So - a more active way to write it:
Four years earlier, she designed the woman's penthouse. (since we've told the reader it was four years ago, the had is not necessary.) She purchased the ten-thousand-dollar sofa that became such a boondoggle. (Don't need the 'had' or the 1st 'that'.) The woman loved it when it arrived. (Got rid of the 'had' & by using 'loved it' instead, we also get rid of the passive 'was thrilled' that would have replaced the 'had been thrilled'.)
Read over your sentences, and if they make sense without the 'had', 'had been', or 'that' - leave them out. It just reads faster.
Earlier this September, I drove from Key Largo to St. Petersburg to attend my first Bouchercon.
Wow. There were 1600 people there - authors, readers, industry pros, and super-fans. A very different experience from my SleuthFest conferences (although, hands down - you want to learn to write or seriously improve your craft? You go to SleuthFest.)
From having run SleuthFest for four years and being an MWA member for fifteen, I already knew a great many people in attendance, so it was great to see familiar faces in that huge crowd. I also met lots of folks I'd only heard of, and that was exciting, too.
I was honored (and thrilled) that they asked me to moderate two panels. One on Thursday morning - Sunshine & Crime - Local Florida Authors. The authors on the panel were terrific - Marty Ambrose, Janet Heijens, Susan Klaus, Christine Kling, and Paula Matter. They were smart, witty, and prepared (a moderator's dream . . .) Each of them had such interesting premises for their books.
At 8AM Sunday (the worst possible panel time - after 3 days of intense talking and drinking) I moderated the morning after panel - The Mystery Machine - Amateur Crime Solving. Again, I was blessed with great panelists. (Thank you, BCon Gods.) Frankie Y. Bailey, Edwin Hill, Naomi Hirahara, Cathi Stoler, and Tina Whittle. I was so impressed by their bios and subject matter.
So, of course, now my to-read list is a mile longer, but I'll get there.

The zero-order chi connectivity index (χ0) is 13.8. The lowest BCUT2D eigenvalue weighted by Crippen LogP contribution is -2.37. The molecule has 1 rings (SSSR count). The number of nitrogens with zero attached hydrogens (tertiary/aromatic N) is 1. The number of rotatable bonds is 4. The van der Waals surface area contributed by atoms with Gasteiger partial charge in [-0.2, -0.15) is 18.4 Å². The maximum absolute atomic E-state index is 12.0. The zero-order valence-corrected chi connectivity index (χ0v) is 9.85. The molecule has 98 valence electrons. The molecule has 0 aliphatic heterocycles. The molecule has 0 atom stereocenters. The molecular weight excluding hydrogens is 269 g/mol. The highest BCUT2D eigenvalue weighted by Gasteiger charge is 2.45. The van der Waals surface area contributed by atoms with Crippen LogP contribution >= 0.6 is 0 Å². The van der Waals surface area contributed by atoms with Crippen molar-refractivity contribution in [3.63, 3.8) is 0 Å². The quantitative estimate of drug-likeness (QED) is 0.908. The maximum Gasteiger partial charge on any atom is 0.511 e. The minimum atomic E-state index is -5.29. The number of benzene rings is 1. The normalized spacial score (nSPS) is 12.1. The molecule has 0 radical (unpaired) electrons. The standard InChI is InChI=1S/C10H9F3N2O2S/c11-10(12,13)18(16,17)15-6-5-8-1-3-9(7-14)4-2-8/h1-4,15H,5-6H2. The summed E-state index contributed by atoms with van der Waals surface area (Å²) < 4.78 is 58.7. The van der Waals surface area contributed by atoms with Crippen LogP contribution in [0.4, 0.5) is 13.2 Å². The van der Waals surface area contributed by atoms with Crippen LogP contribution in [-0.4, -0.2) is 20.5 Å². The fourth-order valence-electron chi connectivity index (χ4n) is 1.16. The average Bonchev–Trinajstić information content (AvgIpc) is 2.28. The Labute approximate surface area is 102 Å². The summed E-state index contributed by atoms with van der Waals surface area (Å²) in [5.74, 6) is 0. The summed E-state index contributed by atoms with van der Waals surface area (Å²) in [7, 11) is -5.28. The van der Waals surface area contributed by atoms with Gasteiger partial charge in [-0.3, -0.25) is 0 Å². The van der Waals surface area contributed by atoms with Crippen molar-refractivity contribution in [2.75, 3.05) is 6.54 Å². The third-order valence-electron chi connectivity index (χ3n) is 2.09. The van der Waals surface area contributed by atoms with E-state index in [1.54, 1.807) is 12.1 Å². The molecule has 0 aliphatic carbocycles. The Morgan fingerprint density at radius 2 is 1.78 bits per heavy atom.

I was also lucky enough to be chosen for the Saturday morning Author Speed Dating event. Sue Cox (The Man on the Washing Machine) and I partnered up to visit 17 out of 26 tables full of readers who wanted to hear about our books. It actually worked, too. I gained a few new readers from that. And it was a blast. Loads of fun.
I came home with boxes of books. They give away so many, and I bought quite a few as well.
All in all, if you love books and reading, go to Bouchercon. It is a blast. 2019's is in Dallas.
Glory Main is the first of five books in The Sim War series by Henry V. O'Neil
I have to confess I'm not a huge Sci-Fi reader. Okay, 'not huge' is deceptive. While I love the Star Wars & Guardians of the Galaxy movies, I'd seldom read a Sci-Fi book - much less a military Sci-Fi.
But O'neil had me interested from the first chapter. His style is easy and the story doesn't get bogged down or didactic with inordinate details.
The world he's created is fascinating. The enemy that Lt. Jander Mortas and his fellow soldiers face is unique. And some of the weapons O'neil thought up are absolutely amazing.
I can't say too much in a review of this book, because each chapter reveals something you don't expect, and I hate when reviewers ruin such things for me. Be warned however - You will NOT see the ending coming.
I believe the only way to get through the slings and arrows life throws at all of us is to find the humor.